The analysis is performed based on an Excel spreadsheet available in the repository. This spreadsheet takes the raw data contained in the popularity.csv file and makes statistics on them.
For some obscure reason, the spreadsheet needs a bit of manual actions.
You first need to manually copy all the data from the popularity.csv file to the “Popularity data” tab of the spreadsheet, starting line 2. You can then extend the “Popularity Formulas” tab to the same number of lines. It would be nice if Excel was doing that automatically, but…
The spreadsheet is divided into several tabs.
Just a copy paste of the popularity.csv
The dataset statistics tab is a frequency table. The first column is the bin size, while all the others are the values inside the given bin.
The aim of this tab is to give a global overview of the number of replicas, archives, size, etc used per dataset
This tab crunches the popularity.csv data. It uses some value from other tabs as parameters. In particular:
- A1, name StorageType: type of storage we are doing statistics on. Normally, disk
- A2, named NbOfWeeks: taken from PopularityPlots.L16. It is the number of weeks on which we do our statistics
The fields are the following
- Disk: useless, place holder for A2
- Name: like popularity.csv
- Configuration: like popularity.csv
- ProcessingPass: like popularity.csv
- Storage: like popularity.csv
- NbLFN: like popularity.csv
- FileType: like popularity.csv
- Disk Real Data: DiskSize of popularity.csv if the dataset is real data
- Disk MC: DiskSize of popularity.csv if the dataset is MC or Dev
- Usage: takes the number of usage at NbOfWeeks from the popularity data
- Norm. Usage: defined as Usage/NbLFN if the Storage is StorageType, -1 otherwise
- AgeWeeks: What it says (Now - creationWeek), if the Storage is StorageType. -1 otherwise
- Age Real Data: same as AgeWeeks if the dataset is real data, but in years (so divided by 52)
- Age MC: same as AgeWeeks if the dataset is MC or Dev, but in years
- Last usage in weeks: number of weeks since it has not been used (Now - LastUsage). Caution ! LastUsage is a week number in the popularity data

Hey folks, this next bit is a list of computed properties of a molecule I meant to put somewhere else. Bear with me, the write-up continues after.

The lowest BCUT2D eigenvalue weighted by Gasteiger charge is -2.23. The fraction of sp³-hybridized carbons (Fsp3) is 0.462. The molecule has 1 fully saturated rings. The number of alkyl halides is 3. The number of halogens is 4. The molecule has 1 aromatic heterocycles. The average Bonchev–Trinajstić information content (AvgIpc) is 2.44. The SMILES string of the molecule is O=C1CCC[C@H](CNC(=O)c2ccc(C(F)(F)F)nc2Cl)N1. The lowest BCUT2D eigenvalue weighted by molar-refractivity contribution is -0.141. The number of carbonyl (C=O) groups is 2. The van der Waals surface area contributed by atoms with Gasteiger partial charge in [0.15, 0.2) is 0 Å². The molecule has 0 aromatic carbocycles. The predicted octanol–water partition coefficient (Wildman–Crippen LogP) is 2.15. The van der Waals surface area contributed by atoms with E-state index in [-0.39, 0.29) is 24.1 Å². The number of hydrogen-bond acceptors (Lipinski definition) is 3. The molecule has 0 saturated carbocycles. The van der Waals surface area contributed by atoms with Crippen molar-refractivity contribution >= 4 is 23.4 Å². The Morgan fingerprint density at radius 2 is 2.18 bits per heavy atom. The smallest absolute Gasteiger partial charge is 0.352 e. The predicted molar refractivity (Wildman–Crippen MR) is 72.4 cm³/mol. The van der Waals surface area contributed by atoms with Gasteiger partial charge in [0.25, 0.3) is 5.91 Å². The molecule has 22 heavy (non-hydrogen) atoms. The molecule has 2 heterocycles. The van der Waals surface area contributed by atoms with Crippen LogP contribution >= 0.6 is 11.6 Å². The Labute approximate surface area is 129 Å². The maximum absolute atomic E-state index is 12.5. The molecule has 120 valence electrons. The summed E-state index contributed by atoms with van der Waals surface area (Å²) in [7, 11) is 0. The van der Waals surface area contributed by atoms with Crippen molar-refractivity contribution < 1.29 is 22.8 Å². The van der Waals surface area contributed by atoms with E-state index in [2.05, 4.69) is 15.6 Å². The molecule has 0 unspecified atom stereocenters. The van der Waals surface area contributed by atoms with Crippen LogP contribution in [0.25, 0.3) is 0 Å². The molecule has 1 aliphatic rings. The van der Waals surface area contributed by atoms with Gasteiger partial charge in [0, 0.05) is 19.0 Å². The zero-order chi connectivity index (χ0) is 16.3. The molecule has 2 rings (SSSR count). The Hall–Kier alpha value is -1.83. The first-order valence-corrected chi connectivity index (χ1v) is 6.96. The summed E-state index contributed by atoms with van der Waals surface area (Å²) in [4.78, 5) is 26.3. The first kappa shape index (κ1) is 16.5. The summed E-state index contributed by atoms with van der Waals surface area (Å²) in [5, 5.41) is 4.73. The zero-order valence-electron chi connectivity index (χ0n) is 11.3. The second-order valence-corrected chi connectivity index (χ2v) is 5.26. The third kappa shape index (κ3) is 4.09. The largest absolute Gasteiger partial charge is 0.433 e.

- Usage span: Number of weeks during which the dataset was used
- Age at last Usage: in years, only if the Storage is StorageType, -1 otherwise
- Age at first usage: in years, only if the Storage is StorageType, -1 otherwise
- Age of unused datasets: in years, if the data was never used the last NbOfWeeks weeks and if the Storage is StorageType. -1 otherwise
- Age of used datasets: in years, if the data was used the last NbOfWeeks weeks and if the Storage is StorageType. -1 otherwise
- Nb Replicas UnusedOld: Number of replicas of the dataset if it is unused and its older than NbOfWeeks (Age of unused dataset > NbOfWeeks/52 ) (folks from the Scrutiny group want that)
- OverSize: see below
- Archives Real Data: for real data on StorageType, this is the number of ArchReps (see Nb ArchReps bellow). -1 otherwise
- Archives MC: For MC or Dev data on StorageType, this is the number of ArchReps (see Nb ArchReps bellow). -1 otherwise
- (Rep-1)/Arch: see bellow
- (Rep-2)/Arch: see bellow
- Nb Replicas: like popularity.csv
- Nb ArchReps: like popularity.csv
A bit of math¶
There are a few formulas in the popularity that are useful to discriminate badly replicated datasets. Here is how:
In a dataset of NbLFN files, N will be correctly replicated to disks, and n will not be:
NbLFN = N + n
If we make the assumption that a file is either replicated the correct number of time, or not at all, you have:
NbReplicas = (k*N + n) / (N + n) NbArchRep = N / ( N + n)
where k is the target number of replicas.
In the case where data has 2 disk copies and one archive, you can then compute the following:
(NbReplicas - 1)/NbArchRep = 1 (NbReplicas - 2)/NbArchRep = -n / N
This helps finding pathological datasets, as in ideal case, these values will respectively be 1 and 0.
In the old case where data has 3 disk copies and one archive, you can then compute the following:
(NbReplicas - 1)/NbArchRep = 2 (NbReplicas - 2)/NbArchRep = (N - n) / N
Ideally these values will respectively be 2 and 1.
Any other values would show that the dataset is not perfectly replicated.
Another interesting value to compute is OverSize. This is basically an estimate of how much space (TB) is uselessly consumed if we assume that a dataset that wasn’t used during the NbOfWeeks period should have only 1 replicas:
OverSize = (DiskSize)*([Nb Replicas UnusedOld]-1)/[Nb Replicas UnusedOld]
This tab contains a lot of plots. It is a frequency table, just like the Dataset statistics tab, but containing data regarding the popularity and number of accesses.
The RRD plots are interested in a plot like the one bellow.
This translate how many TB on disks have been used 1, 2, …, 14 times in the last n weeks. Note that these is physical size, so the number of replicas counts! There are two special bins:
- Unused older: these datasets were created before n weeks ago, and were not used in the last n weeks
- Unused from period: these datasets were created during the last n weeks
For a reason which is known to them only, but certainly is very well justified, they want these plots for 13, 26 and 52 weeks.